It was one of the most spectacular deaths in the known universe: an enormous star in a distant galaxy met its doom and as a parting shot released a brilliant flash of light half a trillion times brighter than the sun.
The cosmic display was described as a record-breaking supernova by astronomers who studied the event last year. But according to fresh observations, this was no common or garden stellar explosion. Instead, the intense burst of light which outshone the whole Milky Way came from a star that suffered a much rarer fate: death by supermassive black hole.
Stars explode at the end of their natural lives about once every 50 years in a galaxy the size of the Milky Way. But the latest observations have led scientists to suspect that a star wandered too close to a spinning supermassive black hole and, having been caught in formidable gravitational forces, suffered the violent consequences.
“A supermassive black hole exerts enormous tidal forces on any star that comes too close and basically rips the star apart,” said Giorgos Leloudas, who led the study at the Weizmann Institute of Science in Rehovot, Israel.
The international team trained a network of land and space telescopes, including the European Southern Observatory and Nasa’s Hubble telescope, on the bright point of light for 10 months. The event, named “ASASSN-15lh” after the All-Sky Automated Survey for SuperNovae, played out in a galaxy 4bn light years from Earth.
Leloudas found that the star went through three distinct phases which closely resembled what is thought to happen when a star is “spaghettified” by a black hole. Rather than going out with a bang, the amount of ultraviolet light and heat coming from the star rose over time, in contrast to what is seen in supernova explosions. More evidence for the death-by-black-hole theory lay in the star’s home galaxy, described by Leloudas as “red and dead”, as opposed to the vibrant blue galaxies where active stellar nurseries are still creating new stars.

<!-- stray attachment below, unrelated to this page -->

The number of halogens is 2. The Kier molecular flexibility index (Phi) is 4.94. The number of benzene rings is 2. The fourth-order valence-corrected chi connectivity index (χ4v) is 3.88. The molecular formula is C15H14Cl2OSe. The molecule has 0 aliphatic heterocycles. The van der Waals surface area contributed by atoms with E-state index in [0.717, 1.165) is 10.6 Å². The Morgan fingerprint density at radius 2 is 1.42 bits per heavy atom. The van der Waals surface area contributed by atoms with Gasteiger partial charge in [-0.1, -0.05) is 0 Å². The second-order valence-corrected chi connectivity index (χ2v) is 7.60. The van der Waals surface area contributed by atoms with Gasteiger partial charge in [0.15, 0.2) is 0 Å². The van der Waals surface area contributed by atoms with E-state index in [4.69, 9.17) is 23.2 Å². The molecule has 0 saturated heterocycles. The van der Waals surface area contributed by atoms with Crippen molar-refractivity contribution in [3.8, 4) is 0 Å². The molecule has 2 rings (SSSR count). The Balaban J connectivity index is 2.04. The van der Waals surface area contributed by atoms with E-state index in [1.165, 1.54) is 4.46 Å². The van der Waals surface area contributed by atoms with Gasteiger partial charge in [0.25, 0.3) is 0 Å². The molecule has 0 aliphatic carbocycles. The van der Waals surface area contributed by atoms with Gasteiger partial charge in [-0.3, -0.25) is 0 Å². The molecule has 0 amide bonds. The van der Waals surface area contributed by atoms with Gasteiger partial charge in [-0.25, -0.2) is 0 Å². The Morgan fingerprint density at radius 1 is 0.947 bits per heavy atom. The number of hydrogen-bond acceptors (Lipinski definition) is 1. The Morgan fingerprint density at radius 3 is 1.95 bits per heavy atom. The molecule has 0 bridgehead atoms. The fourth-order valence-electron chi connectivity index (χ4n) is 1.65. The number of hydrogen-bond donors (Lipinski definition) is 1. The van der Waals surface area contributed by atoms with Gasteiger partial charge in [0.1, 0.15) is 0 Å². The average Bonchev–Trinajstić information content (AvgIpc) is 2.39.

“We’ve always found supernovae in very blue galaxies, which are star forming galaxies full of young and massive stars like the ones you expect to explode. This is a red and dead galaxy, and very massive, where you don’t expect to find any stars that will give supernova explosions. That’s strong evidence against a supernova,” Leloudas said.
Writing in the journal Nature Astronomy, Leloudas and his team describe how a small star was probably ripped apart by a process that is more violent that its name, tidal disruption, might suggest.
In straying too close the spinning, supermassive black hole, the star was torn into its constituent gases. Over time, these formed a ring around the black hole and eventually fell inside, heating up and releasing immense streams of light and radiation as they plunged through the black hole’s event horizon. “It’s an efficient mechanism for producing enormous amounts of light,” Leloudas said.
Astronomers have witnessed tidal disruption only about 10 times before. If Leloudas and his team are right, a spinning supermassive black hole at least 100 million times the mass of the sun must lurk at the centre of the far away galaxy where the star was engulfed. “It’s by far the most likely explanation,” Leloudas said.